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March 1, 2001

3 Min Read
Ready, set, change

An exclamation point is in the logo for tompeters! Co., so when its cofounder and chairman Tom Peters talks about thriving in business today, you can be fairly certain that the discussion will include passion. In fact, he describes his career (as a best-selling business author) as being devoted to putting the passion back into business. Although many of his comments at a recent seminar were directed at professional service firms, the infusion of enthusiasm and insight can also be applied to molding operations. 

Act Now, Analyze Later 
Peters' recent book, The Circle of Innovation, provided the basis for his "Brand Everything: Reinvent Yourself, Your Work, Your Organization" seminar. Distinct or extinct is Peters' mantra. "We are in a brawl with no rules," he says, paraphrasing Xerox ceo Paul Allaire. Peters' advice for business strategy in this uncertain environment is to throw out incremental improvements in favor of innovation. 

It is an "act now, analyze later" mentality that he espouses. From his vantage point as observer, Peters believes that kaizen/continuous improvement tactics are no longer adequate. "It's a time for innovation, not incrementalism. If we are indeed in a brawl with no rules, there is only one possible strategy," he says. "To wit: Screw around vigorously. Or as Ross Perot would say, 'Ready. Fire. Aim.'" 

Driving this revolutionary thinking, which Peters documents as coming from Fortune 500 leaders across the U.S., are several factors. "We are witnessing a once-in-500-years phenomenon known as the Internet Age. According to Arnold Baker, the chief economist at Sandia National Laboratories, "There is going to be a fundamental change in the global economy unlike anything we have had since cavemen began bartering." 

Peters also attributes the atmosphere of rapid change to global competition, a war for talent in the business world, the automation of white-collar tasks, and the increased emphasis on time-to-market. 

Navigating the Waters 
Rather than induce panic, Peters hopes his observations help companies wake up to current realities. "This climate demands a change in strategy," he says, "which is often equivalent to reinventing your entire organization." Here are his key recommendations:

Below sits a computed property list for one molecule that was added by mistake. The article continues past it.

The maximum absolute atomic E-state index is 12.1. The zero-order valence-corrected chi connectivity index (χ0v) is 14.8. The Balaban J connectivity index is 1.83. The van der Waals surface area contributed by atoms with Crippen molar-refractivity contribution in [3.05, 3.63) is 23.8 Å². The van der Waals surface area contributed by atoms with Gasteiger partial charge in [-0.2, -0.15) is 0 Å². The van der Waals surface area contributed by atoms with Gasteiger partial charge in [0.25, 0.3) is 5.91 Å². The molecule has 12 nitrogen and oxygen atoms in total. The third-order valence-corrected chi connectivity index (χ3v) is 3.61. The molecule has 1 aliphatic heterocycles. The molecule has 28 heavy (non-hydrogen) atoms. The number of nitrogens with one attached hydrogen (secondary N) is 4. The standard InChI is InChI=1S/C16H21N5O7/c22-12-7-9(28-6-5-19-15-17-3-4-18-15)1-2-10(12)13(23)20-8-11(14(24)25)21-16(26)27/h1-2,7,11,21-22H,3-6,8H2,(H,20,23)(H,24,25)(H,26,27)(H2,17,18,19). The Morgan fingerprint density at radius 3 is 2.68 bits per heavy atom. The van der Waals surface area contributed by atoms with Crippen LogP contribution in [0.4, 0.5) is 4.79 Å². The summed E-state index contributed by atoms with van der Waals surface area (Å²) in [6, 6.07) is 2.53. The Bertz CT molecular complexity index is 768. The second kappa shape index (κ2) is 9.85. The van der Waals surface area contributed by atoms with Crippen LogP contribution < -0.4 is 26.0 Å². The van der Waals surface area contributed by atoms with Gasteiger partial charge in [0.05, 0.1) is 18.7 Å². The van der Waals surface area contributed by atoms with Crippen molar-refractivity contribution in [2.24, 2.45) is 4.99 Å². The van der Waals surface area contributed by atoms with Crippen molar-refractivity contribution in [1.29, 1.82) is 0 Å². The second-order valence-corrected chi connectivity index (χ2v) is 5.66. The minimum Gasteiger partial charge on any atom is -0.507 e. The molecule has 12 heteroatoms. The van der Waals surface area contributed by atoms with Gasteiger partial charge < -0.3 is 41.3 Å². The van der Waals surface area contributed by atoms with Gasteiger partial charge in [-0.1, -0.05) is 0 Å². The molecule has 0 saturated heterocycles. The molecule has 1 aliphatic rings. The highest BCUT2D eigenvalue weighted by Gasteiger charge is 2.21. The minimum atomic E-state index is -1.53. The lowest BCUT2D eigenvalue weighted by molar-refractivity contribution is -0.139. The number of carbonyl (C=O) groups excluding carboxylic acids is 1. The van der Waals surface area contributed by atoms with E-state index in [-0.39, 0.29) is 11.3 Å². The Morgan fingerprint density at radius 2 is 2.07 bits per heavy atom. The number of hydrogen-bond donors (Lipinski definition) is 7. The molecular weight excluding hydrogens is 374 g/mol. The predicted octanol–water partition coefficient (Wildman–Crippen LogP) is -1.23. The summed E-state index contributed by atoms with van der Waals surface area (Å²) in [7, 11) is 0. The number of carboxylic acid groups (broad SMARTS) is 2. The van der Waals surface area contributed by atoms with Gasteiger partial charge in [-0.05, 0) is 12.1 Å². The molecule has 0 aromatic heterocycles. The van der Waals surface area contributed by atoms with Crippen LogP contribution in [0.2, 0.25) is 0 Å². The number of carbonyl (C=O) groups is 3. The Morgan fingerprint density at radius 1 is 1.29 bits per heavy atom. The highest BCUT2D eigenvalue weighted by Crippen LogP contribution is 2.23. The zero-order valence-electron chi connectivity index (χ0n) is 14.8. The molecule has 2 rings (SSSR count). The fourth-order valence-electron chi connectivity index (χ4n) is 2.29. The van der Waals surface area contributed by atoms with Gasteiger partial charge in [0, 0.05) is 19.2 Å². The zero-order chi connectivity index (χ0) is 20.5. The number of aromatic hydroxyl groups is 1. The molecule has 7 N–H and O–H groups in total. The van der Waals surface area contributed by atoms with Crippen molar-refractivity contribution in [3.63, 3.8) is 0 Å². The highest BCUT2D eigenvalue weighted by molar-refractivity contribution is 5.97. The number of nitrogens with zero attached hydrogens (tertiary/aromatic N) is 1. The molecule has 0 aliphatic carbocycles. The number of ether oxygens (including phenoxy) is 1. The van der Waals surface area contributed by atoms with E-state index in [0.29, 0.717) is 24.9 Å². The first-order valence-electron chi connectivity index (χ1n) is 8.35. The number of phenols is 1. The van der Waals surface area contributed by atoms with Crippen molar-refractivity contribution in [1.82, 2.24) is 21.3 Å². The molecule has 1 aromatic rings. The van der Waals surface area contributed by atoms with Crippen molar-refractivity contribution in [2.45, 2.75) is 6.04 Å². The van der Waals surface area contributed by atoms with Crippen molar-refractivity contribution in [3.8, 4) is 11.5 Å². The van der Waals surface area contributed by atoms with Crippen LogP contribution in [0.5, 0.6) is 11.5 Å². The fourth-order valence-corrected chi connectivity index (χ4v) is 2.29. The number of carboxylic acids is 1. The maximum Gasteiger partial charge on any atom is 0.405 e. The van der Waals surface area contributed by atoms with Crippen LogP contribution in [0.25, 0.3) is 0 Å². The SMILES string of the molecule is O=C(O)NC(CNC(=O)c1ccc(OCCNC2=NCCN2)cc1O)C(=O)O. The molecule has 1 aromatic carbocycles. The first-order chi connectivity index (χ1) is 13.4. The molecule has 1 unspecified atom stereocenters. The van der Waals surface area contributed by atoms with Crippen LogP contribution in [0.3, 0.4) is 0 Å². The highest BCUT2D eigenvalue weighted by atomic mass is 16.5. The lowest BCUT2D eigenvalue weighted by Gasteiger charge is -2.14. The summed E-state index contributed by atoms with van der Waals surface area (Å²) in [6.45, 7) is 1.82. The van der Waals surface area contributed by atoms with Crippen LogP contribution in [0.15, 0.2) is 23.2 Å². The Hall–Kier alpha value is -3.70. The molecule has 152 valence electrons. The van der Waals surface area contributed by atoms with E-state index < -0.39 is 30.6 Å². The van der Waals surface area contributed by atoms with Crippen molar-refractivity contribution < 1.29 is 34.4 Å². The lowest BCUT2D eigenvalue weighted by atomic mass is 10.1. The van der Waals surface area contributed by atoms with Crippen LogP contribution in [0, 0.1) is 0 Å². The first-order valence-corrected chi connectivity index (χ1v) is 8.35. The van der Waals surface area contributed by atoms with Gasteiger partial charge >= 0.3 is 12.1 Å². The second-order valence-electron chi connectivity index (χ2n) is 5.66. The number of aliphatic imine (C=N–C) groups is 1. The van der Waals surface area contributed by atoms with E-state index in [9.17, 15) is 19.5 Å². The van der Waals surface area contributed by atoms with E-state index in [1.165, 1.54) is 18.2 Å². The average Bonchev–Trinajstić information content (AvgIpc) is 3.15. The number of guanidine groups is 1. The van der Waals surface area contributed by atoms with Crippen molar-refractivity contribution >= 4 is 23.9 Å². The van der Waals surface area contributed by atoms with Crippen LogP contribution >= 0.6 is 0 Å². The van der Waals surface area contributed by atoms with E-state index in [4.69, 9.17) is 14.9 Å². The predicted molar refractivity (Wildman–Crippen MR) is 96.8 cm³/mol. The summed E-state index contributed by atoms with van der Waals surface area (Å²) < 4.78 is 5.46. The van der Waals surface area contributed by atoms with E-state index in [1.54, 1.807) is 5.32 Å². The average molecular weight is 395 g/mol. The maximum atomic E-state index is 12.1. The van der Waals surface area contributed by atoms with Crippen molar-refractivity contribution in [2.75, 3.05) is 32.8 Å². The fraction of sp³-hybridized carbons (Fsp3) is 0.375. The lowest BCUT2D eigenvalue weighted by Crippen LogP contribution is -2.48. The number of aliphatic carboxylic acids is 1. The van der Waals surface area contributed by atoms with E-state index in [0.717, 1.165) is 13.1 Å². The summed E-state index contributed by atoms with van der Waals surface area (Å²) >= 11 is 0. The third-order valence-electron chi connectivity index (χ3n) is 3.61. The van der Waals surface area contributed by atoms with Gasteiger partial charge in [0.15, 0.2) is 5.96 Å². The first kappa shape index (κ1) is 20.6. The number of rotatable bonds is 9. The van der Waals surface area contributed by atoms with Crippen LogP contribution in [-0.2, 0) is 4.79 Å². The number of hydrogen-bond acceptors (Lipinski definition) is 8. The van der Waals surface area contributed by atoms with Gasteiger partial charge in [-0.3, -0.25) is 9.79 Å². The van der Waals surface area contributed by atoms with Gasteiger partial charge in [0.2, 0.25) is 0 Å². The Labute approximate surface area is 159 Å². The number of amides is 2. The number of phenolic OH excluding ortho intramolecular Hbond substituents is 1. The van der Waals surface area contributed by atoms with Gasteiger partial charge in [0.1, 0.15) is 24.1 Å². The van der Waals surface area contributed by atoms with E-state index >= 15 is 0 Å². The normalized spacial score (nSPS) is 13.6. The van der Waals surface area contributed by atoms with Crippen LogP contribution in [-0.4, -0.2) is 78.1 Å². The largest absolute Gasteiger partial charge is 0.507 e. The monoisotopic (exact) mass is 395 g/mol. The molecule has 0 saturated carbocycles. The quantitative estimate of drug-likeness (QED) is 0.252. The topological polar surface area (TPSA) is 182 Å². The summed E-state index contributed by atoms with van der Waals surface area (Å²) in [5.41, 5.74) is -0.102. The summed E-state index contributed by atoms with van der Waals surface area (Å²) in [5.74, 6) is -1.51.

Lead the customer. Companies should be guided by ideas and informed by the customer. Change is so rapid that consumers can't anticipate the next big thing—you have to invent it first. Engage your customers in a joint-venture journey into the future. Go after WOW projects with cool clients (who are often not the biggest) that turn customers into raving fans. 

Master e-commerce. It is the age of customer control, so giving your customers access to information about their projects via the Internet is essential. Costs are also reduced by automating these functions. You must become an avid student of the Internet. 

Think globally. If something is truly good, then it is good enough for the world. There's no such thing as "too small to be global." Find a modest-sized partner who understands your business and needs your services, and then tailor your offerings to fit. 

Design rules. The iMac proved that even a computer can be elevated to the level of sculpture. Beauty, grace, and clarity are words that you should be able to use to describe your products. Good design is the competitive platform of tomorrow, and the only way to fight commoditization. 

Peters rarely touches on the nuts-and-bolts of achieving these aims during his seminars; however, the company he helped create does offer training programs and consulting services based on Peters' latest books. 

Contact information
tompeters! Co.
Loveland, OH
Tom Peters
Phone: (888) 221-8685
Fax: (513) 683-8958
Web: www.tompeters.com
E-mail: [email protected]

 

 

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